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Every day we post 10 new Classical CD and DVD reviews. A free weekly summary is available by e-mail. MusicWeb is not a subscription site. To keep it free please purchase discs through our links.

  Classical Editor Rob Barnett    

A 160th GARLAND OF BRITISH LIGHT MUSIC COMPOSERS

All our selected composers this time come from the late Victorian period and all of them composed the score for at least one operetta or musical for the English stage, though mostly their careers worked out differently.

Eaton Faning (1850-1927) is best remembered (though I have never heard it) for his short cantata, The Song of the Viking, popular during the latter part of the 19th Century and, viewed against the background of his oeuvre, relatively serious. He was also responsible for ballads like Heart’s Blossom and Obedient to the Call and for two light operettas, Mock Turtle (1881), a forepiece for the Savoy, being used as such for both Patience and Iolanthe, and The Head of the Poll (1882), one of the St George’s Hall entertainments.

A number of the writers of stage musicals were also conductors in the same field. Arthur W Nicholson, Musical Director at the Vaudeville Theatre in the 1870s, brought out the one-act piece Love Birds in 1872; his A Gay Cavalier was toured in 1879. Frederick Stanislaus we first hear of as succeeding Alfred Cellier as Musical Director of the Prince’s Theatre in Manchester; he conducted later at the Opera Comique and at many touring venues up and down the country. Stanislaus’s music for the stage mostly takes the form of contributions to musicals where others were also involved, such as Looks (1886) described as a "musical farcical burlesque in three acts", his co-collaborators being John Crook, W Meyer Lutz, Alfred Lee (composer of The Lying Dutchmen, 1877, the burlesque Black-Eyed Susan [Alhambra 1884] and various other contributions) and Oscar Barrett, or The Palace of Pearl, produced at the Empire, also in 1886 (Edward Jakobowski wrote much of its music), or - a single song – for Planquette’s Tom Jones (1889). Stanislaus’s one show that was "all his own work" was The Lancashire Witches, played in Manchester and Liverpool in 1879 and praised by contemporaries for its "charming" music. His published songs included a popular duet, Two Mariners Bold.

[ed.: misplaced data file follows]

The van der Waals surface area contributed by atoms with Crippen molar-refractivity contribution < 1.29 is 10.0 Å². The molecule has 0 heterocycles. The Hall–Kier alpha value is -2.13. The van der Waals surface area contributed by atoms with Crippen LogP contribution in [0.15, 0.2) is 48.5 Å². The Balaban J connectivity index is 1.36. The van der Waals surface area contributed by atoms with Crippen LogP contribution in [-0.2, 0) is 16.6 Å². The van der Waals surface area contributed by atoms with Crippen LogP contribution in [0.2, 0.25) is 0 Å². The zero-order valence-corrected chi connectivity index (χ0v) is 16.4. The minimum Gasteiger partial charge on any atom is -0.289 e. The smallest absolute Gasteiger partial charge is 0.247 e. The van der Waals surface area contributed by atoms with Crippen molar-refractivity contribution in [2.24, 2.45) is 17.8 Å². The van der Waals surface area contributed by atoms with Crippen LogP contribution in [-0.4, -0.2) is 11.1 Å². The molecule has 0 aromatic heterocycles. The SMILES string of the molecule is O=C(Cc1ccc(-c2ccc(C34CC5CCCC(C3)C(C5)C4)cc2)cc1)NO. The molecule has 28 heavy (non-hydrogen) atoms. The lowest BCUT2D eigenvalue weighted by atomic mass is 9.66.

George D Fox, who was active from around 1870 until the turn of the century was also a Musical Director, but initially was more often to be seen acting on the stage itself. His musicals, all toured provincially, include The Captain of the Guard and Contrary Winds, one-acters toured together in 1882, Lovers (1886), Macave (1887), Our Babies (1889) and The Lady Cyclist (1897); he also composed cantatas and dressing room songs like The Penny Whistler.

Victor Stephens appears to have been a true all-rounder being, at one time or another, comedian, manager, director, actor, singer, author and composer. Most of the shows for which he provided the music were of the burlesque variety and some of the titles say it all: Nymph of the Danube (1882), Randolph the Reckless (1888), Bonnie Boy Blue (1892), The Saucy Sultana (1894), A Village Venus (1895) and A Merry Madcap (1896).

Thomas Anderton’s two shows were both produced in Liverpool: Gentle Gertrude (1881) and The Chiltern Hundreds (1882) and their reputation did not spread much further. Another Liverpool man, and much better known in his day was W H Jude, organist, lecturer and composer of hymns, ballad songs (like Consecration, Every Inch a Sailor, Plymouth Sound, The Landlord’s daughter, The Skipper and, much the best-known and occasionally revived even today, The Mighty Deep) and an operetta, Innocents Abroad, produced in Liverpool (where else?) in 1882.

Philip L Scowcroft

February 2001

Enquiries to Philip at

8 Rowan Mount

DONCASTER

S YORKS DN2 5PJ

Philip's book 'British Light Music Composers' (ISBN 0903413 88 4) is currently out of print.

E-mail enquiries (but NOT orders) can be directed to Rob Barnett at rob.barnett1@btinternet.com


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